I picked up this nasty mindset somewhere along the way. It was this little voice that said “not unless it’s perfect.”
I never would show anybody anything until it was perfect. I would hide from the world, and craft this amazing thing (whether it be a product, a piece of music, a new skill…), then unveil it to the world as the cheers and praise came rolling in. Then I would stand there and be able to say “I did that myself” and “I knocked their socks off.” END Fantasy. Enter Reality.
This mindset flew in the face of one important thing I forgot. Exposure. Not something I forgot, something I was afraid of. I was afraid of exposure because what if I wasn’t good enough. Then came the reframing.
I was fortunate enough to meet with one of the most successful venture capitalists of all time, and he blew my mind. He completely reframed my idea of failure, to see it as a good thing. One of the most important things is to go out and fail, he told me. You have got to put yourself out there because there is the potential not of criticism but for feedback. He talked about the idea of minimum variable product. In a nutshell, this term refers to putting as least amount of something out to test to see if it is worth moving forward, because, he said, that know when to pivot away from something (with the least impact on your time and wallet) is as important as being able to move forward.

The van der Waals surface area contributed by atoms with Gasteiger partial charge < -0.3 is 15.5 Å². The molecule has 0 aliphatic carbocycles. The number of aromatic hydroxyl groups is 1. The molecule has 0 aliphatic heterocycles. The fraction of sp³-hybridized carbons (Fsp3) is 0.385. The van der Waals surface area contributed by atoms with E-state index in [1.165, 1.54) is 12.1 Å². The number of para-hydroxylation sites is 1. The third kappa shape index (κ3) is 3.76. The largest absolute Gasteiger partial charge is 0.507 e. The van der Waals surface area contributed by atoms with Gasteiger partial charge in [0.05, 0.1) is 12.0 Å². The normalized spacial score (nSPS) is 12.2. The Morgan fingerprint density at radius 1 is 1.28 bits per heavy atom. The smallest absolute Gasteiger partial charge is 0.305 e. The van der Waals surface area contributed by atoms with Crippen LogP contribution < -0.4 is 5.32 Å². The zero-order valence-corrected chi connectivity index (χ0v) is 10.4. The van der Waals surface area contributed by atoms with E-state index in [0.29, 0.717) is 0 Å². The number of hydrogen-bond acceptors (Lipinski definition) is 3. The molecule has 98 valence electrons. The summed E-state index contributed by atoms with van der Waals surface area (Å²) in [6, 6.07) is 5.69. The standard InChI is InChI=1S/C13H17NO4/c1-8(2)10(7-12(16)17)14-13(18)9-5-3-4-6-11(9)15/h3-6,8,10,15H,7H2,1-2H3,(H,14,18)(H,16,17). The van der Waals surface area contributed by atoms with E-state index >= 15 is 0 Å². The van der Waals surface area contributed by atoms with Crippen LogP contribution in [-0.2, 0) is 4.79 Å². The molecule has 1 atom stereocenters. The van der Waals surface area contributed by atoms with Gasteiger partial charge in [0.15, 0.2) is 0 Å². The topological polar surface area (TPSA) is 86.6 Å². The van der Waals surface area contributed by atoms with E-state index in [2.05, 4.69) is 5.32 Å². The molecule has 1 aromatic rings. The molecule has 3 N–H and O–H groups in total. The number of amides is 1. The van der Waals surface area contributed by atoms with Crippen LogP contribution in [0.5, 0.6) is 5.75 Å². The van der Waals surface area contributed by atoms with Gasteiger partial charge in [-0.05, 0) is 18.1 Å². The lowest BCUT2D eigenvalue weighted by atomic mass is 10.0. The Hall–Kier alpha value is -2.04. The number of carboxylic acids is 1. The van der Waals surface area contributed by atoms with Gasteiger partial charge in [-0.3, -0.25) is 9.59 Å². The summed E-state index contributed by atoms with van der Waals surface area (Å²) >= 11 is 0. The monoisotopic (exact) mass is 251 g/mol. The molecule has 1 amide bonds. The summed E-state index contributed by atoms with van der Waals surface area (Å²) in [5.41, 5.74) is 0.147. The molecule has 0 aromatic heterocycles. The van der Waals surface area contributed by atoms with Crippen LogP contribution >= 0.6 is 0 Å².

I have been trying to take his words to heart. For my current project, GTX,
I have tried to show it to as many trusted people as possible and get as much feedback as I can. It has dramatically shifted the way that I look at the project, and helped me not waste my money. Originally, the project was going to be the most beautiful perfect website, with no money spent to advertise it. Now, it is a work in progress for all to see, which markets the hell out of itself. Now, it is consumer driven- I am getting feedback from users about what works and what doesn’t. I am seeing the holes in the pedagogy, and working to help the people using my product. In this way the focus shifts from this being my project, to it being their project. That’s what it is really about- serving a community of people. And in the end, if it is helping those people the most, won’t they use it more and pay more for it.
If you only take away two things from my rambling then let it be this:
1. Most people are on your side and want to see you succeed. Use that to your advantage and get feedback.
2. Get yourself out there- exposure is more important than a perfect product. Your product/music/whatever is like a tree falling in the forest….if there is nobody there to hear it then…